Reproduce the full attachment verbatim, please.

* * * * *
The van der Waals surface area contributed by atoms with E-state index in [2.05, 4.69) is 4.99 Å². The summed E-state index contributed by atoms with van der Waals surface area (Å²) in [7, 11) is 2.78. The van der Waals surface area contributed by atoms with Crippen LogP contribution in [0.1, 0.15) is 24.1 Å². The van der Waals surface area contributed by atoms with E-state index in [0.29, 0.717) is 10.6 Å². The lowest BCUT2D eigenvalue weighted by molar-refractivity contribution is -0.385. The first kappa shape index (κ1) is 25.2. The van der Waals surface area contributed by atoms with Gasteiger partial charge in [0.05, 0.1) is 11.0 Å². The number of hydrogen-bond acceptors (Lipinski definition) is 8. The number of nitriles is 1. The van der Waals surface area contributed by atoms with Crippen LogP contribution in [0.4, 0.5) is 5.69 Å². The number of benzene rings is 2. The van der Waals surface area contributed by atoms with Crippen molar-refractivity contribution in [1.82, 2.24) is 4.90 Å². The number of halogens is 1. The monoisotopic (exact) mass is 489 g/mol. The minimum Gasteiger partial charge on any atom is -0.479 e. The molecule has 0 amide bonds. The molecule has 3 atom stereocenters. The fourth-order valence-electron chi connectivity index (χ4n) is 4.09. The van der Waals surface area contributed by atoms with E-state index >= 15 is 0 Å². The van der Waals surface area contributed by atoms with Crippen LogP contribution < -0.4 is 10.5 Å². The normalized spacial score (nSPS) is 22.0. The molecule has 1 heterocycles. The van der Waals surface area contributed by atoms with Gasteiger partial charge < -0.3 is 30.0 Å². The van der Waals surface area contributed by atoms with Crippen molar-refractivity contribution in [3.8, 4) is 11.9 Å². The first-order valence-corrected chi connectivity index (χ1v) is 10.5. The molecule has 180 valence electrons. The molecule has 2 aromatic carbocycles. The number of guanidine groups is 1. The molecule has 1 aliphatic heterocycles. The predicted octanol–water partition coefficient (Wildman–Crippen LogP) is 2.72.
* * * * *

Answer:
The van der Waals surface area contributed by atoms with E-state index in [2.05, 4.69) is 4.99 Å². The summed E-state index contributed by atoms with van der Waals surface area (Å²) in [7, 11) is 2.78. The van der Waals surface area contributed by atoms with Crippen LogP contribution in [0.1, 0.15) is 24.1 Å². The van der Waals surface area contributed by atoms with E-state index in [0.29, 0.717) is 10.6 Å². The lowest BCUT2D eigenvalue weighted by molar-refractivity contribution is -0.385. The first kappa shape index (κ1) is 25.2. The van der Waals surface area contributed by atoms with Gasteiger partial charge in [0.05, 0.1) is 11.0 Å². The number of hydrogen-bond acceptors (Lipinski definition) is 8. The number of nitriles is 1. The van der Waals surface area contributed by atoms with Crippen LogP contribution in [0.4, 0.5) is 5.69 Å². The number of benzene rings is 2. The van der Waals surface area contributed by atoms with Crippen molar-refractivity contribution in [1.82, 2.24) is 4.90 Å². The number of halogens is 1. The monoisotopic (exact) mass is 489 g/mol. The minimum Gasteiger partial charge on any atom is -0.479 e. The molecule has 0 amide bonds. The molecule has 3 atom stereocenters. The fourth-order valence-electron chi connectivity index (χ4n) is 4.09. The van der Waals surface area contributed by atoms with E-state index >= 15 is 0 Å². The van der Waals surface area contributed by atoms with Crippen LogP contribution < -0.4 is 10.5 Å². The normalized spacial score (nSPS) is 22.0. The molecule has 1 heterocycles. The van der Waals surface area contributed by atoms with Gasteiger partial charge < -0.3 is 30.0 Å². The van der Waals surface area contributed by atoms with Crippen molar-refractivity contribution in [3.8, 4) is 11.9 Å². The first-order valence-corrected chi connectivity index (χ1v) is 10.5. The molecule has 180 valence electrons. The molecule has 2 aromatic carbocycles. The number of guanidine groups is 1. The molecule has 1 aliphatic heterocycles. The predicted octanol–water partition coefficient (Wildman–Crippen LogP) is 2.72.